• how to respond safely and appropriately to adults they may encounter (in all contexts, including online) whom they do not know
  • how to recognise and report feelings of being unsafe or feeling bad about any adult
  • how to ask for advice or help for themselves or others, and to keep trying until they are heard
  • how to report concerns or abuse, and the vocabulary and confidence needed to do so
  • where to get advice, for example family, school or other sources


All teachers should have the same high expectations of the quality of pupils’ work in these subjects as for other curriculum areas. Teaching should be assessed and assessments used to identify where pupils need extra support or intervention.

Monitoring and Evaluating

The SLT will monitor the impact of the Relationships Education. This is not a standalone subject it is part of the school’s ethos and values and will incorporate our Christian Values, Learning Muscles and SEAL themes.

The effectiveness of the Primary Objectives will be evaluated through:

  • Collective worship
  • Discussion/debate time
  • Questioning and children’s responses
  • Stories
  • Pupil Questionnaires
  • Parent Questionnaires

Dealing with difficult questions, comments and disclosures

Good practice allows children an open forum to discuss potentially sensitive issues. This in turn can lead to an increase in children disclosing abuse, or of teachers becoming aware of concerns about a child’s wellbeing. Teachers should all understand how to respond to disclosures of abuse and report any concerns they may have, following the school’s safeguarding procedures. We aim to create an open and safe environment where children can share any questions, comments or worries they may have. Teachers are skilled in discussing and debating key issues with children and will challenge views that maybe prejudicial. This will be done in a supportive and age appropriate way that continues to encourage children to talk openly and honestly without judgment. If a child does make a comment or have a question that is more specific and isn’t appropriate to be discussed with the whole class the teacher will use their professional judgment to decide the best way to respond to the child, this may be that the teacher works with the child during the session and the TA continues the session with the children or this could take place after. It could be appropriate for the Learning Mentor to work with the child further either individually or within a small group. Any concerns should be shared with parents. For disclosures see further guidance detailed below.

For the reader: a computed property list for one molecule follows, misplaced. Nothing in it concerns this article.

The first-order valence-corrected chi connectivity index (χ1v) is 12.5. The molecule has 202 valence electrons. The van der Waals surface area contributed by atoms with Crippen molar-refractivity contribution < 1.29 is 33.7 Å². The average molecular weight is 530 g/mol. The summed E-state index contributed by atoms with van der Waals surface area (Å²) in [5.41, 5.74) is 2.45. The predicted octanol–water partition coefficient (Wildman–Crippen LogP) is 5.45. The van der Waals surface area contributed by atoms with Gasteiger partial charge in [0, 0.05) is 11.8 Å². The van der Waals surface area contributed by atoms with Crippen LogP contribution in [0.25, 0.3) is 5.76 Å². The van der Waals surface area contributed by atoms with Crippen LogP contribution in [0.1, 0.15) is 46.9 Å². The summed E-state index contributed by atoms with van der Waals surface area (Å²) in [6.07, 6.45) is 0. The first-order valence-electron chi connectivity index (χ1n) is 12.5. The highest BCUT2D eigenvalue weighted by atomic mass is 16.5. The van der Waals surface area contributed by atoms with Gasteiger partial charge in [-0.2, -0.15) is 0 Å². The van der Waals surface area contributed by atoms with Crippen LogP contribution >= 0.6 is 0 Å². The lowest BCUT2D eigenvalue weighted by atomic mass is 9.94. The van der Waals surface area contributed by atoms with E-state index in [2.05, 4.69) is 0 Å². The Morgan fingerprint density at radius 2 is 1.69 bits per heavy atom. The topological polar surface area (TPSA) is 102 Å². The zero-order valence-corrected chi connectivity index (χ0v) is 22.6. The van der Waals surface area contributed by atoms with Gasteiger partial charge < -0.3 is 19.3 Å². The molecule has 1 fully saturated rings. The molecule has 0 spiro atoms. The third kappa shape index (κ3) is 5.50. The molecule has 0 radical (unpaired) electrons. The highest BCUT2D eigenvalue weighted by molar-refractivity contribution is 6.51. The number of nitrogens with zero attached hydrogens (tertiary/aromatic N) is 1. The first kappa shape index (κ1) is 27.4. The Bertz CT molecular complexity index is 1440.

Safeguarding and Vulnerable Children

Any child that causes concern should be referred to the DSL following the school’s Child Protection Policy and procedures. If a child is finding the typical aspect of Relationships Education and PSHE difficult in a group/whole class context, staff should discuss this with a DSL or SENCO.


Parents have the right to request that their child be withdrawn from some or all of sex education delivered as part of statutory RSE. However due to the age of our pupils ‘sex education’ will not be taught in the infant phase, therefore there is no right to withdraw from Relationships Education or Health Education.

Parental Engagement

This policy was shared with all stakeholders in September 2020 and is available on the school’s website. Parents will be encouraged to feedback their views and ideas regarding this policy and the school will respond appropriately.

Designated Safeguarding person is the Headteacher Mrs A Stone

Deputy Designated Safeguarding person is Mrs D Edwards and Mrs E Cowling

Safeguarding Assistant is Mrs S Ballance

Prevent Lead/Designated Children in Care teacher is Mrs E Cowling